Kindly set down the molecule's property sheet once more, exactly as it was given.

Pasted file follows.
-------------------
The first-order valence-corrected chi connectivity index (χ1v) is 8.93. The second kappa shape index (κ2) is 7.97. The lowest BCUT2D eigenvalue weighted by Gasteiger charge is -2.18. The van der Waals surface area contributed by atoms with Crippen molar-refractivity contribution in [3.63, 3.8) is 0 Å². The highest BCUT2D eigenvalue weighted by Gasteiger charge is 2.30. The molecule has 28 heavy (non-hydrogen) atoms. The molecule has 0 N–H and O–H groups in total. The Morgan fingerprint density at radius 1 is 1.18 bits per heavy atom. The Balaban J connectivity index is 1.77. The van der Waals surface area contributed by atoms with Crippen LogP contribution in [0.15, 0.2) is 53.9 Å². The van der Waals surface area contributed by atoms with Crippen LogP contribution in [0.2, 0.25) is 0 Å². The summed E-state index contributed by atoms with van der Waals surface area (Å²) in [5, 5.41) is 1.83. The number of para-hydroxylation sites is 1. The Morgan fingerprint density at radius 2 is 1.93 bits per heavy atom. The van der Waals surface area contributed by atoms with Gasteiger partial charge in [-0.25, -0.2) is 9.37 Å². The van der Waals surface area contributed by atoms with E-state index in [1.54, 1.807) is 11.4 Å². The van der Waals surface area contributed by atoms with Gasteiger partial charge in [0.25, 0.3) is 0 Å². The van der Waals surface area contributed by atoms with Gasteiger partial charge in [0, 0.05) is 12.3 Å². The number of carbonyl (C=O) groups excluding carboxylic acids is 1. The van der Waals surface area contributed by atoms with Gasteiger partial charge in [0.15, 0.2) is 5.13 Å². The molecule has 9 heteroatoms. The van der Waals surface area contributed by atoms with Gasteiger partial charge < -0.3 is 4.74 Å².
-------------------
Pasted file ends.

The first-order valence-corrected chi connectivity index (χ1v) is 8.93. The second kappa shape index (κ2) is 7.97. The lowest BCUT2D eigenvalue weighted by Gasteiger charge is -2.18. The van der Waals surface area contributed by atoms with Crippen molar-refractivity contribution in [3.63, 3.8) is 0 Å². The highest BCUT2D eigenvalue weighted by Gasteiger charge is 2.30. The molecule has 28 heavy (non-hydrogen) atoms. The molecule has 0 N–H and O–H groups in total. The Morgan fingerprint density at radius 1 is 1.18 bits per heavy atom. The Balaban J connectivity index is 1.77. The van der Waals surface area contributed by atoms with Crippen LogP contribution in [0.15, 0.2) is 53.9 Å². The van der Waals surface area contributed by atoms with Crippen LogP contribution in [0.2, 0.25) is 0 Å². The summed E-state index contributed by atoms with van der Waals surface area (Å²) in [5, 5.41) is 1.83. The number of para-hydroxylation sites is 1. The Morgan fingerprint density at radius 2 is 1.93 bits per heavy atom. The van der Waals surface area contributed by atoms with Gasteiger partial charge in [-0.25, -0.2) is 9.37 Å². The van der Waals surface area contributed by atoms with E-state index in [1.54, 1.807) is 11.4 Å². The van der Waals surface area contributed by atoms with Gasteiger partial charge in [0.25, 0.3) is 0 Å². The van der Waals surface area contributed by atoms with Gasteiger partial charge in [0, 0.05) is 12.3 Å². The number of carbonyl (C=O) groups excluding carboxylic acids is 1. The van der Waals surface area contributed by atoms with Gasteiger partial charge in [0.15, 0.2) is 5.13 Å². The molecule has 9 heteroatoms. The van der Waals surface area contributed by atoms with Gasteiger partial charge < -0.3 is 4.74 Å².